Jazz fusion, long since passed its commercial heyday, remains a viable genre vehicle for many top flight musicians. South American born drummer and percussion Alfredo Dias Gomes has logged time and miles with various bands during his career before embarking on a series of solo albums that mine the deep, challenging tradition of fusion in a way few modern artists do. His sixth solo album, Pulse, is a ten track release including two originals from Gomes’ fertile musical imagination and a remaining eight contributions from a variety of sources both famous and more obscure. Despite the daunting reputation of complexity for the form, these aren’t instrumentals designed to appeal to a narrow group of listeners. Instead, the ten tracks bubble over with melody, effervescent textures, and features a variety of instruments deployed in recognizable and crowd-pleasing ways.
The opening one two punch of “The Other Side” and “The Funk Waltz” are a knockout blow to begin things. The band has an easy going interplay with instruments firing back and forth over Gomes’ snake-like patterns and the swing he achieves, particularly on the second track, has a natural ease that sounds like Gomes was born to play this material. His partner in the rhythm section, bassist Marco Bombom, provides unobtrusive but weighty counterpoint and his turn on the latter track is particularly important to pulling off the song’s demands. Larry Coryell’s “Low-Lee-Tah” bubbles thanks to its percolating rhythm section and the band’s transitions from one section to another are well handled. The individual parts seem to lock in tighter and tighter as the song progresses and it leads to a hard hitting climax. “Yin” is, perhaps, the fiercest musical performance on Pulse. It has that sort of swagger from the outset, but the band does a memorable job of building on the opening’s tangible intensity from Gomes’ introductory battery of drum fire all of the way to the guitar pyrotechnics lighting up the song’s second half.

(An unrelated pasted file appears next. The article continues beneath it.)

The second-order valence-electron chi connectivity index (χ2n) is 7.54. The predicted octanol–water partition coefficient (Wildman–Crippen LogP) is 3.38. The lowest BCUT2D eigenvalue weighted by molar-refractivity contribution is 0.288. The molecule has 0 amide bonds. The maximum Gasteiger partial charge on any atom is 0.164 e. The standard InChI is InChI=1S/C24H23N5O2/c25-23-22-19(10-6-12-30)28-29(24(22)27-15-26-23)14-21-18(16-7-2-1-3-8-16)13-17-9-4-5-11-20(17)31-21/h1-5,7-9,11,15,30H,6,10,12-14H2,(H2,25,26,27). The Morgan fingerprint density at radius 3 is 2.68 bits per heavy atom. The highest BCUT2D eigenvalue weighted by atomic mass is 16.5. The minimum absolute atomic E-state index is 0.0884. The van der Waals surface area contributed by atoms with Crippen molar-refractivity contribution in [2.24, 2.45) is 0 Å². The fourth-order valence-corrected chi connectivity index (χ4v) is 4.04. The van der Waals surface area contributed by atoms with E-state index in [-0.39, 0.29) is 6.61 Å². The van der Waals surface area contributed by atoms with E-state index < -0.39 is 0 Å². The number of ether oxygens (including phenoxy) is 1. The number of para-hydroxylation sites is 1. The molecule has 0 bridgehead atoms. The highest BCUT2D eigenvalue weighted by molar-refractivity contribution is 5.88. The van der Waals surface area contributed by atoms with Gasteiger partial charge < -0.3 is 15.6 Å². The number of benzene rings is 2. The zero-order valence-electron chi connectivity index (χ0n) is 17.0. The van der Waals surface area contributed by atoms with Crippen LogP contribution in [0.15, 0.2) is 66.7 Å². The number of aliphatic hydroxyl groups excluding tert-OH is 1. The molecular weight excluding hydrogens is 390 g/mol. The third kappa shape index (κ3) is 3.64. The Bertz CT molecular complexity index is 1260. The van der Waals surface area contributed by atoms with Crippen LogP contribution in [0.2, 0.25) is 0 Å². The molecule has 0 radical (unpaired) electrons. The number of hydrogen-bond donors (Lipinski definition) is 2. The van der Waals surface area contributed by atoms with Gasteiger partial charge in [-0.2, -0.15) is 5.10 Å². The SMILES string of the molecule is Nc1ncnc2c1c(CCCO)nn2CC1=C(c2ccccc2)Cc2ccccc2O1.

“Level One” is one of the album’s tightest arrangements and the musicians carry off another Larry Coryell composition with every bit of the skill and imagination that it demands. This is one of the album’s most uplifting pieces of music and the players’ trade off lines without any ego – everything here is geared towards bringing off the best possible performance. “Adam Smasher” has another Gomes drum intro before sliding headlong into one of the most comfortable grooves on Pulse. Gomes’ playing has an understated musical primacy on this work and “Adam Smasher” becomes a final showcase for his intensely rhythmic style and ability to team with an able bassist. The first of Gomes’ two songs on the album, “Seven”, opens with a quasi-boogie simmer before expanding into a much wider melodic range. The saxophone line has an intensely vocal quality and the guitar work responds with great taste and imagination. Marco Bombom’s bass playing once again proves to be key, however, to pulling off the groove alongside Gomes. Yuval Ben Lior’s guitar solo in the song’s second half is bluesy without being clichéd and has a lot of fire. The concluding song, “Pulse”, embodies all of the percussion ideals driving the preceding songs. It’s definitely one of the drummer’s most inspired performances and proves a lot of fun to listen to despite its sometimes challenging structure. The album, as a whole, is a showcase for all sorts of instrumental excellence, but these are solid songs and never mere vehicles for the musicians to show off. Alfredo Dias Gomes proves with this album that he’s one of the best band leaders today carrying forth the tradition first established during the 1970’s.
9 out of 10 stars.